MRA executive director Andrew Brisbo. (File photo)

Cannabis business license application and approval is moving at a swift pace in Michigan, according to quarterly statistics announced Thursday morning by the Michigan Marijuana Regulatory Agency (MRA). In the agency’s first ever video conference-based quarterly meeting, MRA Director Andrew Brisbo announced that as of June 13 during 2020 the agency received 882 medical license applications and processed 916 applications. The agency also received 715 adult-use applications and processed 559. 

“We continue to see a lot of applications coming in, with a little slowing down during the pandemic,” said Brisbo.

During that same period, the agency has also received 339 social equity applications, with 201 approved, 114 denied, and two licenses issued to social equity qualifiers.

Michigan cannabis licensing undergoes a three-step process. Pre-qualification by the MRA, site approval by a local municipality, and then finally license approval by the MRA.

On June 1, attempting to increase the number of social equity applicants, MRA issued broad new rules expanding the number of communities that qualify for social equity support, from 41 to 184. Applicants are also no longer required to currently live in disproportionately affected communities, and now only need to have lived in those communities for five of the last ten years cumulatively, rather than consecutively. MRA also reduced application fees for social equity applicants so they now have a possible 75% reduction in fees.

“We look at barriers that were preventing individuals from qualifying to getting to the point of applying for licensure and I think some of these changes will allow more individuals to qualify and ease that process of getting from the point of qualifying to getting to the point of submitting licensure applications,” said Brisbo.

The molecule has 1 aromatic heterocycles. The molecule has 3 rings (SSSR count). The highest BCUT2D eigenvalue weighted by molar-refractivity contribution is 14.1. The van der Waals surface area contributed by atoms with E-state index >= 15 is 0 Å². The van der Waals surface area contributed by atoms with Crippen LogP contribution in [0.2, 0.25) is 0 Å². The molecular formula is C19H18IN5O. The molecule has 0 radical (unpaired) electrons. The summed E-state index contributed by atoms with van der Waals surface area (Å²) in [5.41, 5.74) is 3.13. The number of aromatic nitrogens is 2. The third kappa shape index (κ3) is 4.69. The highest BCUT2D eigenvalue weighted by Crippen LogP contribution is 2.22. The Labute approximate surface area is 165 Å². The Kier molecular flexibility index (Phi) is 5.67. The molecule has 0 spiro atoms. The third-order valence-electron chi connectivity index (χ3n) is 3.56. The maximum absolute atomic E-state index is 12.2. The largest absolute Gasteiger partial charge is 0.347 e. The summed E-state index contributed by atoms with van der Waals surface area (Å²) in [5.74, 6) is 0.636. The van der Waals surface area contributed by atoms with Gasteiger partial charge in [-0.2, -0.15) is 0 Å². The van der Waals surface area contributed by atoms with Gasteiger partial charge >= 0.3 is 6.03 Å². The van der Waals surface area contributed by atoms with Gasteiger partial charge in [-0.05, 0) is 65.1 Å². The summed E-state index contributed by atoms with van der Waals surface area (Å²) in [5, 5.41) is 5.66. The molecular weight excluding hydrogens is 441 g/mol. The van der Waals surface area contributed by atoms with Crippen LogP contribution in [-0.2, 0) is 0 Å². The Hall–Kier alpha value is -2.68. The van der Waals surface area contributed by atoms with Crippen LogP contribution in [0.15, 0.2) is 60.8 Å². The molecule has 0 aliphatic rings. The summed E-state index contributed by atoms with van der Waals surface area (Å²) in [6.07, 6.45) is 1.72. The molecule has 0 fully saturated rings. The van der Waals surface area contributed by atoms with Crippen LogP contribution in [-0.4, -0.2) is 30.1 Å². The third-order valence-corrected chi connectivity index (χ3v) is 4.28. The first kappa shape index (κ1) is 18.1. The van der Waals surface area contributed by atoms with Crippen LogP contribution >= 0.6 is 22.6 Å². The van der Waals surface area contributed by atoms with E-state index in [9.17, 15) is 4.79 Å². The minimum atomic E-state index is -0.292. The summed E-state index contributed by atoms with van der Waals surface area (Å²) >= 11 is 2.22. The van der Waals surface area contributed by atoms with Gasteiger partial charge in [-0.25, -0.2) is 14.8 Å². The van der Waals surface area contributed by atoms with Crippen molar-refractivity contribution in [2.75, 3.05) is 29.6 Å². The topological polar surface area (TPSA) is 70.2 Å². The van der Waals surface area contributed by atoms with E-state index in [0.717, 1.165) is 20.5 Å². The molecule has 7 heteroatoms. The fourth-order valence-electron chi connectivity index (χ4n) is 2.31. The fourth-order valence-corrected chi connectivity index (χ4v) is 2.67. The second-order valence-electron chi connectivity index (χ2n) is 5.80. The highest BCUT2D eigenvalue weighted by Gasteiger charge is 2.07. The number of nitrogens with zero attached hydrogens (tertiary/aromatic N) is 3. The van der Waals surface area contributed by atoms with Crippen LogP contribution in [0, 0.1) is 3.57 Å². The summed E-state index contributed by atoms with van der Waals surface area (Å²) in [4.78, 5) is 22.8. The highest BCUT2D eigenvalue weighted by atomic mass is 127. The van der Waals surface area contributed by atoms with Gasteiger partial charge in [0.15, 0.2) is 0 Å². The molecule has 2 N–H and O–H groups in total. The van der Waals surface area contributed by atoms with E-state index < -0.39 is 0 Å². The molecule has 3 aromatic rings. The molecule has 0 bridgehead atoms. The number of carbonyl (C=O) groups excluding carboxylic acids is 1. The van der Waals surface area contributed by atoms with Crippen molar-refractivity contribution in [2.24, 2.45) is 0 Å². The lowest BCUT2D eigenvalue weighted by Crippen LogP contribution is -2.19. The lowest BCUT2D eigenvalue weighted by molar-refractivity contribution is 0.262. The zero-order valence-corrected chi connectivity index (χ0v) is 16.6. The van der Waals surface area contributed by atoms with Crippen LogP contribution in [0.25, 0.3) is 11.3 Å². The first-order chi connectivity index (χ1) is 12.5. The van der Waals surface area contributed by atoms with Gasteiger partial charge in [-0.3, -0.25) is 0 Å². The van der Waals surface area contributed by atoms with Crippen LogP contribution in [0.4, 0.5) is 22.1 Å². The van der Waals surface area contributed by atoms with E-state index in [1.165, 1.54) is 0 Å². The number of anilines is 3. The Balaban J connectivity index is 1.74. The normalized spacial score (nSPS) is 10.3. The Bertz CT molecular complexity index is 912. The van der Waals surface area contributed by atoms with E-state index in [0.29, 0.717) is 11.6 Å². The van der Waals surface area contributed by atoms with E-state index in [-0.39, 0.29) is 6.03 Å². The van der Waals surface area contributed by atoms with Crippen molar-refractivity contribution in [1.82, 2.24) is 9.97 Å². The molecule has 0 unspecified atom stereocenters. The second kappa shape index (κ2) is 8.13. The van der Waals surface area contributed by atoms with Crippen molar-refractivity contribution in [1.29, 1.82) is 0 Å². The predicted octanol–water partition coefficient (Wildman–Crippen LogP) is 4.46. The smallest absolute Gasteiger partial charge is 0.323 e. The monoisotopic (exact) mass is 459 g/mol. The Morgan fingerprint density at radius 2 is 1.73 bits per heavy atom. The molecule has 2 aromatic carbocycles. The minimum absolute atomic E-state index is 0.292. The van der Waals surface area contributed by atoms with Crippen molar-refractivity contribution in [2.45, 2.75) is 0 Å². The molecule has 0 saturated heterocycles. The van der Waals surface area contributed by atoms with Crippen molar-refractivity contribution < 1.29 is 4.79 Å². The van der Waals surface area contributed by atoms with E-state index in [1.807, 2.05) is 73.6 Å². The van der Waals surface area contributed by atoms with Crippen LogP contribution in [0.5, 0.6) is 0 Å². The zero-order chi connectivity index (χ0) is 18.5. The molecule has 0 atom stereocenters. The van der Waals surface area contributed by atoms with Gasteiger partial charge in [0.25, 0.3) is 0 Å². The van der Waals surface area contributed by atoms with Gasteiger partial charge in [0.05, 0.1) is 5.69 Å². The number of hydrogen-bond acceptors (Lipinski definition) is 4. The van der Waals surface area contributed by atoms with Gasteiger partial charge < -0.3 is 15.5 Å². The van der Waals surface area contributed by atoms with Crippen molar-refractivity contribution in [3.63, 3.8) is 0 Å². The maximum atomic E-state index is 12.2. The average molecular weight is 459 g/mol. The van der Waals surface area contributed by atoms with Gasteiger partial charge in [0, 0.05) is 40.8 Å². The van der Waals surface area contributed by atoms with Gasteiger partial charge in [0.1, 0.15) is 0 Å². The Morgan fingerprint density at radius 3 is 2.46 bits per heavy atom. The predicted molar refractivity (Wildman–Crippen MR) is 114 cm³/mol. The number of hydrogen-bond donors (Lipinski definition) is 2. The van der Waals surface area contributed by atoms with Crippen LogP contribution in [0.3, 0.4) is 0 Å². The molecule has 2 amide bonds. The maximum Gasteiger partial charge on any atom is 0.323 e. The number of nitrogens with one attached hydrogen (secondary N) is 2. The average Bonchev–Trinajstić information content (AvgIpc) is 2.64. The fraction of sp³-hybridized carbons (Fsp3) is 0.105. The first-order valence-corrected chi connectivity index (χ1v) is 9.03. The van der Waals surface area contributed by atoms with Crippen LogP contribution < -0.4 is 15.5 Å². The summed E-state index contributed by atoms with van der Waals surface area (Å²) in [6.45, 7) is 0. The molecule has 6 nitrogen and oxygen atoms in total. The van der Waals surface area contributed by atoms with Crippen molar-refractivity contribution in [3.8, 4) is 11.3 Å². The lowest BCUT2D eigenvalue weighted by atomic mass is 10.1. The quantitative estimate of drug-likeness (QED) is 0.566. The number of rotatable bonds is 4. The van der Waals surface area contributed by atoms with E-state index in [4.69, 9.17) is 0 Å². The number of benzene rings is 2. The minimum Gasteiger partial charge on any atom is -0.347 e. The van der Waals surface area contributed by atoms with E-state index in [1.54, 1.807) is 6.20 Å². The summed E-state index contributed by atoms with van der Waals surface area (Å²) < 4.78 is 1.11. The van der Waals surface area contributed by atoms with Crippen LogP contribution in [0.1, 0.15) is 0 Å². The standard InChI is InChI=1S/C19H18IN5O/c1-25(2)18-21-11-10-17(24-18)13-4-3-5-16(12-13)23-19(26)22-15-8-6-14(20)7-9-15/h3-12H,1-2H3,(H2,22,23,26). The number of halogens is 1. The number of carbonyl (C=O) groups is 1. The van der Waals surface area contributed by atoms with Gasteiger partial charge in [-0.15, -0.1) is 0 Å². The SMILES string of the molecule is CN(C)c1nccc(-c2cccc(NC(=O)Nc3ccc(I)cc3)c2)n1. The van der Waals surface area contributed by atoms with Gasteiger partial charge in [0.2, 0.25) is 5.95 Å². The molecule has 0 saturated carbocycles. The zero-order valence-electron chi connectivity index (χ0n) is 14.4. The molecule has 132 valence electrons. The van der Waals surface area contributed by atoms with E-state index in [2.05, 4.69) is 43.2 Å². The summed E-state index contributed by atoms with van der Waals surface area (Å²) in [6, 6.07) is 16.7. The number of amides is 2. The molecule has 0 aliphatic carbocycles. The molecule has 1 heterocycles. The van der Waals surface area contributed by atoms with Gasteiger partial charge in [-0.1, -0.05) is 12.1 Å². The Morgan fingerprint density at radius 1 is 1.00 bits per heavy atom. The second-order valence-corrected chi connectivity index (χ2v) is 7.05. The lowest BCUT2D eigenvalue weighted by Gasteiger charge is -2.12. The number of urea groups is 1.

Brisbo also encouraged viewers to review the agency’s new permanent administrative rules for marijuna facilities, issued Monday, June 22. The new ruleset does not have an end-date, whereas the earlier emergency rules were set to lapse in July.

Brisbo, who was the only substantive agency speaker during the entire meeting, also said the entire agency staff is now working from home and has had some temporary layoffs. Yet, “We’re still engaging in all our business practices and meeting all of our metrics and ensuring we’re completing all of those tasks as soon as possible.”Brisbo said a recording of the complete meeting should be posted on the agency website soon.


Editor Mike is a co-founder and the editor of Grown In, a U.S. national cannabis industry newsletter and training company. His career has taken him from Capitol Hill to Chicago City Hall, from...